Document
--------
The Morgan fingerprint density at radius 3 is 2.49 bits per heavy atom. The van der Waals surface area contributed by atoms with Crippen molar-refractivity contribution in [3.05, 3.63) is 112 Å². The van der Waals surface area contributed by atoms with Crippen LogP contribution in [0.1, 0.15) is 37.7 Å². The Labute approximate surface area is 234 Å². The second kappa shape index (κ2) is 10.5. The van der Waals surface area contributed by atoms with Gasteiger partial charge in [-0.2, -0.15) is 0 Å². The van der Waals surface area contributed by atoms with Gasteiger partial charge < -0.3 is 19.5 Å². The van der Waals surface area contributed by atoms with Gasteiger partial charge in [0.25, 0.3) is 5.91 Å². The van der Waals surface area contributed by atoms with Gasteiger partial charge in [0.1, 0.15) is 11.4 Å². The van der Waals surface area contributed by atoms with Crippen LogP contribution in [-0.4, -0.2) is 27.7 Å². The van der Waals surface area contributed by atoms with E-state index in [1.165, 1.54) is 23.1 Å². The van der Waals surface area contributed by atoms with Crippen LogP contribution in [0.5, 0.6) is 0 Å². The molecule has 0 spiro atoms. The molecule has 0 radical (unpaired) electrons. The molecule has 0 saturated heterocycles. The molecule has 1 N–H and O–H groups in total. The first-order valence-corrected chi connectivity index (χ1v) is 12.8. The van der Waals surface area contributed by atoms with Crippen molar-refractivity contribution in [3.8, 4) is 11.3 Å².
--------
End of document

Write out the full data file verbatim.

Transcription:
The Morgan fingerprint density at radius 3 is 2.49 bits per heavy atom. The van der Waals surface area contributed by atoms with Crippen molar-refractivity contribution in [3.05, 3.63) is 112 Å². The van der Waals surface area contributed by atoms with Crippen LogP contribution in [0.1, 0.15) is 37.7 Å². The Labute approximate surface area is 234 Å². The second kappa shape index (κ2) is 10.5. The van der Waals surface area contributed by atoms with Gasteiger partial charge in [-0.2, -0.15) is 0 Å². The van der Waals surface area contributed by atoms with Gasteiger partial charge < -0.3 is 19.5 Å². The van der Waals surface area contributed by atoms with Gasteiger partial charge in [0.25, 0.3) is 5.91 Å². The van der Waals surface area contributed by atoms with Gasteiger partial charge in [0.1, 0.15) is 11.4 Å². The van der Waals surface area contributed by atoms with Crippen LogP contribution in [-0.4, -0.2) is 27.7 Å². The van der Waals surface area contributed by atoms with E-state index in [1.165, 1.54) is 23.1 Å². The van der Waals surface area contributed by atoms with Crippen LogP contribution in [0.5, 0.6) is 0 Å². The molecule has 0 spiro atoms. The molecule has 0 radical (unpaired) electrons. The molecule has 0 saturated heterocycles. The molecule has 1 N–H and O–H groups in total. The first-order valence-corrected chi connectivity index (χ1v) is 12.8. The van der Waals surface area contributed by atoms with Crippen molar-refractivity contribution in [3.8, 4) is 11.3 Å².